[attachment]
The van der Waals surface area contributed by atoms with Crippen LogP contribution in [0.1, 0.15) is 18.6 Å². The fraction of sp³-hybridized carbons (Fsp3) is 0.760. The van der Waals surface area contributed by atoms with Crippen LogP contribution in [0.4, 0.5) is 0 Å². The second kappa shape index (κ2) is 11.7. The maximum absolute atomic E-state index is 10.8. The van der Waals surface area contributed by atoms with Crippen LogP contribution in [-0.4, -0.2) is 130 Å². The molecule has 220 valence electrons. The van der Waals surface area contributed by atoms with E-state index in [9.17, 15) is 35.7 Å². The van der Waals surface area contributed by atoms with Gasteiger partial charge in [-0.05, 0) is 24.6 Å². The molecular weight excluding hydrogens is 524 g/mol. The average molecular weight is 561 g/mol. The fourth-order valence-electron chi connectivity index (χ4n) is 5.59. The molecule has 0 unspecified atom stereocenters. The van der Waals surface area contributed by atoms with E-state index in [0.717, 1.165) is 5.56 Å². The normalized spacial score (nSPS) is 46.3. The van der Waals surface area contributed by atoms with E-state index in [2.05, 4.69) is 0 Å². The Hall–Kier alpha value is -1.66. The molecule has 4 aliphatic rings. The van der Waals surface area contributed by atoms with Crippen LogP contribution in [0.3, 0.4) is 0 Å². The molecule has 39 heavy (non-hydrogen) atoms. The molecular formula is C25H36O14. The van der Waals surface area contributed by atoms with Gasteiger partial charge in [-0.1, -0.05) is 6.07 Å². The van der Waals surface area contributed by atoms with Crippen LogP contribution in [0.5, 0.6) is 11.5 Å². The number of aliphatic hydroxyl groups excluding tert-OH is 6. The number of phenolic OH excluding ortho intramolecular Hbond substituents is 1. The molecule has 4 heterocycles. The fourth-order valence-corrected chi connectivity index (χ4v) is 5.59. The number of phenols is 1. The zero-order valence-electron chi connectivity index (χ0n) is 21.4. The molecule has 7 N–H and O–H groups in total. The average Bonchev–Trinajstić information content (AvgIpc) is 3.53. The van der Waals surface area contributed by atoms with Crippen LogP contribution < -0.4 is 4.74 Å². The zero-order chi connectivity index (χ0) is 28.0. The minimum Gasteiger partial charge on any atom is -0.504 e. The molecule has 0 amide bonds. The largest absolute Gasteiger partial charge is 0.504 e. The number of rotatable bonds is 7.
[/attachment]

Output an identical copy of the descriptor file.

The van der Waals surface area contributed by atoms with Crippen LogP contribution in [0.1, 0.15) is 18.6 Å². The fraction of sp³-hybridized carbons (Fsp3) is 0.760. The van der Waals surface area contributed by atoms with Crippen LogP contribution in [0.4, 0.5) is 0 Å². The second kappa shape index (κ2) is 11.7. The maximum absolute atomic E-state index is 10.8. The van der Waals surface area contributed by atoms with Crippen LogP contribution in [-0.4, -0.2) is 130 Å². The molecule has 220 valence electrons. The van der Waals surface area contributed by atoms with E-state index in [9.17, 15) is 35.7 Å². The van der Waals surface area contributed by atoms with Gasteiger partial charge in [-0.05, 0) is 24.6 Å². The molecular weight excluding hydrogens is 524 g/mol. The average molecular weight is 561 g/mol. The fourth-order valence-electron chi connectivity index (χ4n) is 5.59. The molecule has 0 unspecified atom stereocenters. The van der Waals surface area contributed by atoms with E-state index in [0.717, 1.165) is 5.56 Å². The normalized spacial score (nSPS) is 46.3. The van der Waals surface area contributed by atoms with E-state index in [2.05, 4.69) is 0 Å². The Hall–Kier alpha value is -1.66. The molecule has 4 aliphatic rings. The van der Waals surface area contributed by atoms with Crippen LogP contribution in [0.3, 0.4) is 0 Å². The molecule has 39 heavy (non-hydrogen) atoms. The molecular formula is C25H36O14. The van der Waals surface area contributed by atoms with Gasteiger partial charge in [-0.1, -0.05) is 6.07 Å². The van der Waals surface area contributed by atoms with Crippen LogP contribution in [0.5, 0.6) is 11.5 Å². The number of aliphatic hydroxyl groups excluding tert-OH is 6. The number of phenolic OH excluding ortho intramolecular Hbond substituents is 1. The molecule has 4 heterocycles. The fourth-order valence-corrected chi connectivity index (χ4v) is 5.59. The number of phenols is 1. The zero-order valence-electron chi connectivity index (χ0n) is 21.4. The molecule has 7 N–H and O–H groups in total. The average Bonchev–Trinajstić information content (AvgIpc) is 3.53. The van der Waals surface area contributed by atoms with Crippen LogP contribution < -0.4 is 4.74 Å². The zero-order chi connectivity index (χ0) is 28.0. The minimum Gasteiger partial charge on any atom is -0.504 e. The molecule has 0 amide bonds. The largest absolute Gasteiger partial charge is 0.504 e. The number of rotatable bonds is 7.